3. I appreciate that Benjamin used the VA as the (second tier, but may be affordable) model, and not the pie in the sky Medicare for all model. He won't get elected, but at least he is realistic.

      His solution is uninspiring, but not "gratuitously draconian." For example, in response to your challenge, he could say: "At that point I will use my personal savings (which I would hope exceed the allocated 15% of GDP) to seek this care (if I choose to). Clearly, his VA model can not seek to coerce rationing even outside the system, which some single payer systems do.

    4. How about single payer where folks are allowed to buy into "Cadillac Plans" which allow 100 year old geezers to get facelifts if they pay the premiums out of their own pockets?

    5. Or perhaps it will be more like K-12 schools: if the life-saving treatment will cost more than 15% of GDP, Mr. Cole & his doctor will never know of its existence in the first place (or it will never be invented, or he'll be preconditioned to just accept the results as "how things have always been," or whatever).

      I'm not sure that's such a terrible solution. Sure it's awful and dystopian, but so is our existing system. And neither party has made any real progress towards consensus on a proposal that would reform the existing system for the better... if anything we seem to be trending the other way.

      So yeah, maybe we ought to live in a world where medical care is just sort of frozen at a point in time, and property values rise & fall based upon the quality of the local government run health care complex. It's sad we cannot do better than that, but we have been at healthcare reform for 25 years now and are further from a solution than when we started. At some point maybe we need to just accept the inevitable.

    6. The VA is an excellent solution. I can't think of a better way to thin the herd of the old and sick than to put them in a VA hospital. It also avoids the nasty star chamber GDP-limited decision-making process that worries John.

    7. My standard response to people advocating for single payer is simple: Go ahead! Get together with a group of friends, agree to split the bill for all your personal health expenditures, and enjoy the ride. But, please don't force the rest of us to participate.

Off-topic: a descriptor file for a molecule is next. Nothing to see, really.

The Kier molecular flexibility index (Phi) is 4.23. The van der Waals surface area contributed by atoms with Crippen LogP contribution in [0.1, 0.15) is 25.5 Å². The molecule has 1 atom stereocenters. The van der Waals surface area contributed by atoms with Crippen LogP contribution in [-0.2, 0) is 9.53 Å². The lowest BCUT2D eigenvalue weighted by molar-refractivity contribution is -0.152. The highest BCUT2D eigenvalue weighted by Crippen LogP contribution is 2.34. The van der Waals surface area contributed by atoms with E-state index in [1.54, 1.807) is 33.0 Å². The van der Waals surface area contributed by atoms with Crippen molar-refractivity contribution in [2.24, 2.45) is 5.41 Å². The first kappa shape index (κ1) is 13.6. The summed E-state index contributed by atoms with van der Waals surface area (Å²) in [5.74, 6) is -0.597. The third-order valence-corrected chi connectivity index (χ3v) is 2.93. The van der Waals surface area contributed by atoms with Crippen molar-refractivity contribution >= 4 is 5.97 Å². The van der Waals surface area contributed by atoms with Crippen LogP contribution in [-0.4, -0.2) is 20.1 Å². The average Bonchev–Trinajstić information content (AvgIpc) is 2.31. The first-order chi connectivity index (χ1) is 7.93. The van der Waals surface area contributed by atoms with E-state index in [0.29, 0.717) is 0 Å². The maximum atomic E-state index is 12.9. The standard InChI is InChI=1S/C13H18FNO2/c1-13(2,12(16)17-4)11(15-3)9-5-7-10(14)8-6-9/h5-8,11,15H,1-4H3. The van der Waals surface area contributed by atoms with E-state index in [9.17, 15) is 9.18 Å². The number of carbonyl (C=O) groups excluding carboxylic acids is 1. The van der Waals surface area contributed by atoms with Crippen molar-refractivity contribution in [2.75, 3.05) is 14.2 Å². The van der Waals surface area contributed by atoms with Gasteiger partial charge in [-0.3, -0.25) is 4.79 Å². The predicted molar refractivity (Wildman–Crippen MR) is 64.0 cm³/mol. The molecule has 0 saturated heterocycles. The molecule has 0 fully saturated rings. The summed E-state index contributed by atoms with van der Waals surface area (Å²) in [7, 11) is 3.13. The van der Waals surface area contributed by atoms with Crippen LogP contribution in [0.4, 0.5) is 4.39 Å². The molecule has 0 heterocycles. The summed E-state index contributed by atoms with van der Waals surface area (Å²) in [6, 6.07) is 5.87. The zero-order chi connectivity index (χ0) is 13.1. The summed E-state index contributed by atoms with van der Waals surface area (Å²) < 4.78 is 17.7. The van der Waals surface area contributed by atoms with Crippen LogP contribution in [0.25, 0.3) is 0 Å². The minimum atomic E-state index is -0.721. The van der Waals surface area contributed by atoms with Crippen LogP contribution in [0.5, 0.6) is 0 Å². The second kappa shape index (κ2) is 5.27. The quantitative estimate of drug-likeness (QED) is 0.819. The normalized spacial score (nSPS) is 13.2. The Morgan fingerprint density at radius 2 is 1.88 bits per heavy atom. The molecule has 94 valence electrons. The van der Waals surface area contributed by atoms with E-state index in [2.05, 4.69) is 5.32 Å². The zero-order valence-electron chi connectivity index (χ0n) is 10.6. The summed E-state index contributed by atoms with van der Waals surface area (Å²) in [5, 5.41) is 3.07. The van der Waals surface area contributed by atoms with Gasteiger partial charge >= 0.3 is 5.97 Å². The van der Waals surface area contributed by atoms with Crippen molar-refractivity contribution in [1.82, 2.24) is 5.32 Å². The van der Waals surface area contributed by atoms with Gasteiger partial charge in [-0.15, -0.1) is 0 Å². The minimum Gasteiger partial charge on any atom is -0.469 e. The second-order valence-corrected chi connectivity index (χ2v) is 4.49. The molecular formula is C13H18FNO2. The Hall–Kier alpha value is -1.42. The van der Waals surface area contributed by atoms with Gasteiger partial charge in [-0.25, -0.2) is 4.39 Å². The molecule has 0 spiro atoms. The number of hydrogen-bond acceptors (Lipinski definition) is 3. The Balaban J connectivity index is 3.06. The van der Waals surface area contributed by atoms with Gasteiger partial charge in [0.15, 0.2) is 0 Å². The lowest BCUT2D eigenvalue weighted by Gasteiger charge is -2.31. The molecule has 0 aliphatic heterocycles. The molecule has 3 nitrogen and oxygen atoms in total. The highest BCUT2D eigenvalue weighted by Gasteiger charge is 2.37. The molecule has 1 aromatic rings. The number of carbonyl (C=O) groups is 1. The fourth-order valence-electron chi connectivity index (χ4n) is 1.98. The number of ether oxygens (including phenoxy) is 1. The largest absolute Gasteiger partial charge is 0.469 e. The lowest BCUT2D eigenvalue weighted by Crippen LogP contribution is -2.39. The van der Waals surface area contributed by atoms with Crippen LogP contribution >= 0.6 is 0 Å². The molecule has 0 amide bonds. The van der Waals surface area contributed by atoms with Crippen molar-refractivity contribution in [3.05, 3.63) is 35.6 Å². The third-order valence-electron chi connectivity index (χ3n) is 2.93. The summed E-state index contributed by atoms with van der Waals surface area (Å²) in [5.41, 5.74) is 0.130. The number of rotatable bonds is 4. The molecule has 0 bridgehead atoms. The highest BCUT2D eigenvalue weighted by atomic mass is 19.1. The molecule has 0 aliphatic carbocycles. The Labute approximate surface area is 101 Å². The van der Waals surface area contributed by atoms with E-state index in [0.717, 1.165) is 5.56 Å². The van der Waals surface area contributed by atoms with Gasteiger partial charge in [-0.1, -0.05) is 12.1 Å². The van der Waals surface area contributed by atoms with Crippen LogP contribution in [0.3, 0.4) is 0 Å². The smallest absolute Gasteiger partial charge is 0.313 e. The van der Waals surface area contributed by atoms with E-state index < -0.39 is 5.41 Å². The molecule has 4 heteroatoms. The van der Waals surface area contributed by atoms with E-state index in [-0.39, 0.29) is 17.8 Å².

8. The VA as a model?
      'Shirley, you jest.'

  3. Right now employers ration care by taking on the services of Pharmacy Benefit Managers. These companies (such as Express Scripts) have exclusions of drugs (not on formulary). They also use tactics such as "Prior Authorization" that requires significant time and effort by the physician to fill out the forms to get approval (some Rx don't make it). They also use "Step Therapy" which may cause other delays or abandonment. My point is this: If your employer doesn't cover the drug your doctor selected, you need to pay out of pocket for it in this country in 2018. It doesn't happen too often but it does happen.

    Also, CVS a PBM announced they were moving towards European style QALYs in some plans, so rationing isn't limited to single payer.

    Today, either my employer or the government is the one choosing this policy of coverage. Under a modified Swiss system, individuals could be empowered to select plans that match their desired level of coverage. Why should I have to subsidize people who think each additional year of life is worth $1M in cost? I may choose to be a part of a plan that has a limit. And yes, I'm aware of the adverse selection risks.

    Again, I'm not saying we adopt the Swiss system exactly as they have implemented. I'm saying that for mostly political reasons, it solves a problem. Adopting a U.K., Canadian, French, or German type model would be a much worse mistake. I don't know how many times a bureaucrat in Switzerland says to a patient they are out of luck. It's an interesting question.

    I can say that after almost 2 years of GOP controlled WH and Congress, I see no meaningful progress on reducing the cost of healthcare to Americans (as a % of GDP). We're headed to 20% of GDP in the next few years then towards 25% probably in early 2030s. Fun times if/when any technology starts to replace jobs that come with healthcare.

    1. Except that paying out of pocket is basically impossible, with ridiculous sticker prices only used as bargaining points for the unwary.